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Alvin Lucier

From Wikipedia, the free encyclopedia.

Alvin Lucier (born May 14, 1931) is an American composer of music and sound installations exploring acoustic phenomena, especially resonance, as well as a former member of the Sonic Arts Union along with Robert Ashley, David Behrman, and Gordon Mumma. As a self-acknowledged composer of experimental music, Lucier's compositions generally deal with some element of indeterminacy. Lucier was born in Nashua, New Hampshire and studied at Yale and Brandeis University and spent two years in Rome on a Fulbright Fellowship.

His pieces include Music On A Long Thin Wire in which a piano wire is strung across a room with magnets on either end, producing changing overtones and sounds, Crossings, in which tones played across a steadily rising sine wave produce interference beats, Still and Moving Lines of Silence in Families of Hyperbolas in which the interference tones between sine waves create "troughs" and "valleys" of sound and silence, Music For Solo Performer, the first piece to use brain waves to produce sound, and Clocker, which uses biofeedback and reverberation.

One of Lucier's best known works is I am sitting in a room, in which Lucier records himself narrating a text, and then plays the recording back into the room, re-recording it. The new recording is then played back and re-recorded, and this process is repeated. Since all rooms have a characteristic resonance (eg. different between a large hall and a small room), the effect is that certain frequencies are emphasised as they resonate in the room, until eventually the words become unintelligible, replaced by the pure resonant harmonies and tones of the room itself. The recited text describes this process in action - it begins "I am sitting in a room, different from the one you are in now. I am recording the sound of my speaking voice...", and concludes with, "I regard this activity not so much as a demonstration of a physical fact, but more as a way to smooth out any irregularities my speech might have," referring to his own stuttering.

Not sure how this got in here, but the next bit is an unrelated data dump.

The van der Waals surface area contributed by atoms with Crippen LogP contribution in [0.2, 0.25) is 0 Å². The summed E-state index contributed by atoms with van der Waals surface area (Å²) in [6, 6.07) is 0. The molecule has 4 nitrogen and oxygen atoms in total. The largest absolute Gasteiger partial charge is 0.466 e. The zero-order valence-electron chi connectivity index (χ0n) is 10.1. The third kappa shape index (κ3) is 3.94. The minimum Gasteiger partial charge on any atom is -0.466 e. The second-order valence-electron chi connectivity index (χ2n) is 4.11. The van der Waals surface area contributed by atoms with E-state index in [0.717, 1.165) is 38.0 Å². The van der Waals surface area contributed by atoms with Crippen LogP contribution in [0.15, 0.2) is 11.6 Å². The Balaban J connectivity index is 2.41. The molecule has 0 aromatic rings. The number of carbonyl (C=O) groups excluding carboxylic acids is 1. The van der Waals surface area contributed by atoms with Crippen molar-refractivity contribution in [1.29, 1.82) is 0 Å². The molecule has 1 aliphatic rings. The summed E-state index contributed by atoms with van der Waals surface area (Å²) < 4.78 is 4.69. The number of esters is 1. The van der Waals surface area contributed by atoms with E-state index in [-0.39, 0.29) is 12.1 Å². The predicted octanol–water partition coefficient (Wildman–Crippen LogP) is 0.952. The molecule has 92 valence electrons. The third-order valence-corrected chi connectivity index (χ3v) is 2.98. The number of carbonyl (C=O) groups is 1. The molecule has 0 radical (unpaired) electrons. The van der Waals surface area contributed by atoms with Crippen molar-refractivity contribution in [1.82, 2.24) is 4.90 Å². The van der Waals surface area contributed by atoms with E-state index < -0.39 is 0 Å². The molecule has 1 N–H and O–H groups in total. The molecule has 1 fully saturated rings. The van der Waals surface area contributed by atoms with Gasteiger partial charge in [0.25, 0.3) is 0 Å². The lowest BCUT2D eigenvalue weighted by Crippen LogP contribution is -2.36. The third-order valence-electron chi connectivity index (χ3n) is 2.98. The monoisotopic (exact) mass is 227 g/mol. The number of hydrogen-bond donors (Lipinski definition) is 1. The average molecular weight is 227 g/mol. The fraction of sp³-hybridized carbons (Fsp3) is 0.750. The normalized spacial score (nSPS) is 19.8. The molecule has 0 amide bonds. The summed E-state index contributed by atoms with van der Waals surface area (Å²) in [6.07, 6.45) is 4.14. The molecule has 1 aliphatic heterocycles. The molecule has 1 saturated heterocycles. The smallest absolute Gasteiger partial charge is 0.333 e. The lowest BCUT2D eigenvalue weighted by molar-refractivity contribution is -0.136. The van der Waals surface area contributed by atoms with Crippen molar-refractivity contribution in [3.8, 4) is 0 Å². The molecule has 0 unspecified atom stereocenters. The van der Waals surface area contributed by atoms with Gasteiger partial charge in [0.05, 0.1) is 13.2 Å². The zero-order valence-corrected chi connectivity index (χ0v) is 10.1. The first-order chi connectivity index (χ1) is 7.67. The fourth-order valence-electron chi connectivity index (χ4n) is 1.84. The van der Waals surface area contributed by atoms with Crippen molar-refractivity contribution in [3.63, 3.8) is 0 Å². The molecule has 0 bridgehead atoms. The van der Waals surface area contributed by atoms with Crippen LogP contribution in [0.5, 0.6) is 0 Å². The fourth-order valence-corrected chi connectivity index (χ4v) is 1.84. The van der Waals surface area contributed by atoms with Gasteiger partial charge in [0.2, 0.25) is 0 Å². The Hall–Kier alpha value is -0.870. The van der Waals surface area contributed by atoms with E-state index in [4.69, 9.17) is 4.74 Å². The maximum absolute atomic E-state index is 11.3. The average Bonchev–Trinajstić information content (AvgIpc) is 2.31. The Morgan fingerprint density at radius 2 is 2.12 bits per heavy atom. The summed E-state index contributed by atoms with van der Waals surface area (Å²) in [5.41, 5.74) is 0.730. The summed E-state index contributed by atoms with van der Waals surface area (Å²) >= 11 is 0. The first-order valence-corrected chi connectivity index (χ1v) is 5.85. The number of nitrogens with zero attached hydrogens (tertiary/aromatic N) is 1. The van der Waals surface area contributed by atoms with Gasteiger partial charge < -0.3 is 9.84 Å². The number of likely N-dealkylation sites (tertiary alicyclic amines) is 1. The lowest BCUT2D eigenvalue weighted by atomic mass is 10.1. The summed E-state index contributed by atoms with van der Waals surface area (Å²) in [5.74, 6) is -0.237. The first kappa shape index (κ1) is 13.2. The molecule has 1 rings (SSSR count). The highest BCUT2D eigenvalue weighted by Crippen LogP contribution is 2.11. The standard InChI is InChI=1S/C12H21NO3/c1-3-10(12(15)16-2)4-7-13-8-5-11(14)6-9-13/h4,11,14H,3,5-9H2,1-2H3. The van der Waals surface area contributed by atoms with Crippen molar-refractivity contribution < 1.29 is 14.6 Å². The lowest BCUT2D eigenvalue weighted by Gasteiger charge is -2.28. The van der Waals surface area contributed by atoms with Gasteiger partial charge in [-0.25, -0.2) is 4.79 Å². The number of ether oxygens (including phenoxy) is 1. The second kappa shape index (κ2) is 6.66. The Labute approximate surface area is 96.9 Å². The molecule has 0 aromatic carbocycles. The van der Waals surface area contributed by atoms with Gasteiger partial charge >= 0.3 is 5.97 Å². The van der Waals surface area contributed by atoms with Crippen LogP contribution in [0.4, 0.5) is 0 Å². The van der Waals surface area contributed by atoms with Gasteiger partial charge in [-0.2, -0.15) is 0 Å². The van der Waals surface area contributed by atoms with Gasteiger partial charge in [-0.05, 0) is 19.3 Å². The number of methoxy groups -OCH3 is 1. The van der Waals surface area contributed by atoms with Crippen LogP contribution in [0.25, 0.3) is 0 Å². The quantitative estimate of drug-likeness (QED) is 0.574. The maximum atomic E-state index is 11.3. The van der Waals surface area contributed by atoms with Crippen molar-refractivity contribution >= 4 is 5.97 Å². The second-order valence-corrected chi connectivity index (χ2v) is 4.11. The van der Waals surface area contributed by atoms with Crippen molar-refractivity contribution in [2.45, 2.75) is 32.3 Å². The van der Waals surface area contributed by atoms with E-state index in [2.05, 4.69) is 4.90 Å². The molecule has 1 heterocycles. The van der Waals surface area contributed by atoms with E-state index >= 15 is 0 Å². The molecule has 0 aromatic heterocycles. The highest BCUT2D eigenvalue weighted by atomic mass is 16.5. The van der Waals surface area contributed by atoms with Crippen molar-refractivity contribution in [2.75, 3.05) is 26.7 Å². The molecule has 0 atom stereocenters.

Lucier had also specified that this performance may use alternate text, and may be recorded in any room.

Lucier's composition students include Nicolas Collins, Ron Kuivila, Arnold Dreyblatt, Daniel James Wolf, and Mladen Milosevic.

from: http://en.wikipedia.org/wiki/Alvin_Lucier


more online resources:


Notes on "I am sitting in a room."

The score begins: "choose a room the musical qualities of which you would like to evoke." A text is then read and recorded in that room; the recording is played back through a loudspeaker, and the playback itself recorded; and the cycle of playback and recording is continued through a variable number of generations.

As the text is repeated over and over into the room, the acoustic properties of the room assert themselves. Echoes elongate and smear the speech, and the resonances of the room enhance some of the frequencies present, while others are eliminated. Gradually, the speech is transformed into music: the text becomes a complex weave of pitches, based upon the intersections of the recorded voice and the resonant frequencies of the room.

By the end of the score, Lucier is explicitly licensing experiment with his basic process: "Make versions in which one recorded statement is recycled through many rooms. Make versions using one or more speakers of different languages in different rooms. Make versions in which, for each generation, the microphone is moved to different parts of the room or rooms. Make versions that can be performed in real time."

from: http://ccrma.stanford.edu/~cburns/realizations/lucier-1.html

Text for "I am sitting in a room."


I am sitting in a room
the same room you are in now
I am recording the sound of my speaking voice
and I am going to play it back into the room
again and again
until the resonant frequencies of the room
reinforce themselves
so that any resemblance of my speech
with perhaps the exception of rhythm
is destroyed
what you will here then
are the natural resonant frequencies of the room
articulated by speech
i regard this activity
not so much as a demonstration of a physical fact
but more to smooth out
any irregularities might speech might have


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